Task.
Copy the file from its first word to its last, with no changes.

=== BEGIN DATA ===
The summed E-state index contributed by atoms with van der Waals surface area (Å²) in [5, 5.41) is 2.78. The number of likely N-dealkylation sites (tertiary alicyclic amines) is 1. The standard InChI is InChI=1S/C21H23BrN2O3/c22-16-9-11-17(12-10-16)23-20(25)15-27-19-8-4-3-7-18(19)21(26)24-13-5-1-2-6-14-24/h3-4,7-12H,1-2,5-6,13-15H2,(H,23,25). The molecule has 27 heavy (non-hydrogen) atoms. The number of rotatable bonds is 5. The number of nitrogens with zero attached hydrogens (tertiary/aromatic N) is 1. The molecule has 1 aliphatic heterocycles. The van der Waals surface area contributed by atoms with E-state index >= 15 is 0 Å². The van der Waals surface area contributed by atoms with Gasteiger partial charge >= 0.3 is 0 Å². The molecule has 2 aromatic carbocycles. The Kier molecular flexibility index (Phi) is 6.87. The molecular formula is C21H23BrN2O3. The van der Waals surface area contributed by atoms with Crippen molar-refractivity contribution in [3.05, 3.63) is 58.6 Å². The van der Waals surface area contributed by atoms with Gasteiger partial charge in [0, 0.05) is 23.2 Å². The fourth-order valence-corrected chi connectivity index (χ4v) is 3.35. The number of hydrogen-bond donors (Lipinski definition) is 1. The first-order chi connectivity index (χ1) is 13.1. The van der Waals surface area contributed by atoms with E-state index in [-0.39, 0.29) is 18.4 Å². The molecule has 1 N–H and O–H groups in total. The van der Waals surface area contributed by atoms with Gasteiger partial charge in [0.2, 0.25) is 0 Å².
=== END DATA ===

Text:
The summed E-state index contributed by atoms with van der Waals surface area (Å²) in [5, 5.41) is 2.78. The number of likely N-dealkylation sites (tertiary alicyclic amines) is 1. The standard InChI is InChI=1S/C21H23BrN2O3/c22-16-9-11-17(12-10-16)23-20(25)15-27-19-8-4-3-7-18(19)21(26)24-13-5-1-2-6-14-24/h3-4,7-12H,1-2,5-6,13-15H2,(H,23,25). The molecule has 27 heavy (non-hydrogen) atoms. The number of rotatable bonds is 5. The number of nitrogens with zero attached hydrogens (tertiary/aromatic N) is 1. The molecule has 1 aliphatic heterocycles. The van der Waals surface area contributed by atoms with E-state index >= 15 is 0 Å². The van der Waals surface area contributed by atoms with Gasteiger partial charge >= 0.3 is 0 Å². The molecule has 2 aromatic carbocycles. The Kier molecular flexibility index (Phi) is 6.87. The molecular formula is C21H23BrN2O3. The van der Waals surface area contributed by atoms with Crippen molar-refractivity contribution in [3.05, 3.63) is 58.6 Å². The van der Waals surface area contributed by atoms with Gasteiger partial charge in [0, 0.05) is 23.2 Å². The fourth-order valence-corrected chi connectivity index (χ4v) is 3.35. The number of hydrogen-bond donors (Lipinski definition) is 1. The first-order chi connectivity index (χ1) is 13.1. The van der Waals surface area contributed by atoms with E-state index in [-0.39, 0.29) is 18.4 Å². The molecule has 1 N–H and O–H groups in total. The van der Waals surface area contributed by atoms with Gasteiger partial charge in [0.2, 0.25) is 0 Å².